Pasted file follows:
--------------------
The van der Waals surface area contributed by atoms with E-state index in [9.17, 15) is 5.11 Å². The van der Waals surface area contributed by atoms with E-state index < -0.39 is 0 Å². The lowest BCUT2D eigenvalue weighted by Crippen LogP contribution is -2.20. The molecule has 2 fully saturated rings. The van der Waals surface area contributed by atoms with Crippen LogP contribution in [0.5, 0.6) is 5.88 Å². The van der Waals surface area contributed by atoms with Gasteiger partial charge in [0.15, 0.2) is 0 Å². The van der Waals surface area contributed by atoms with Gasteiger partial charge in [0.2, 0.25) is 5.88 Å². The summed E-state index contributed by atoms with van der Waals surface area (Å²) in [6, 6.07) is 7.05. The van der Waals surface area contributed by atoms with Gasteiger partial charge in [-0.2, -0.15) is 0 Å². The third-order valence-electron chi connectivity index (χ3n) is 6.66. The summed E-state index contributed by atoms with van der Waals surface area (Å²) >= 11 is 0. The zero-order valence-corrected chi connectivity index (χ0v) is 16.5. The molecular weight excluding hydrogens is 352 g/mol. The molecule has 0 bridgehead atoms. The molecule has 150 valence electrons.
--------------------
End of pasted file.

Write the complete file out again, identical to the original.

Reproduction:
The van der Waals surface area contributed by atoms with E-state index in [9.17, 15) is 5.11 Å². The van der Waals surface area contributed by atoms with E-state index < -0.39 is 0 Å². The lowest BCUT2D eigenvalue weighted by Crippen LogP contribution is -2.20. The molecule has 2 fully saturated rings. The van der Waals surface area contributed by atoms with Crippen LogP contribution in [0.5, 0.6) is 5.88 Å². The van der Waals surface area contributed by atoms with Gasteiger partial charge in [0.15, 0.2) is 0 Å². The van der Waals surface area contributed by atoms with Gasteiger partial charge in [0.2, 0.25) is 5.88 Å². The summed E-state index contributed by atoms with van der Waals surface area (Å²) in [6, 6.07) is 7.05. The van der Waals surface area contributed by atoms with Gasteiger partial charge in [-0.2, -0.15) is 0 Å². The third-order valence-electron chi connectivity index (χ3n) is 6.66. The summed E-state index contributed by atoms with van der Waals surface area (Å²) >= 11 is 0. The zero-order valence-corrected chi connectivity index (χ0v) is 16.5. The molecular weight excluding hydrogens is 352 g/mol. The molecule has 0 bridgehead atoms. The molecule has 150 valence electrons.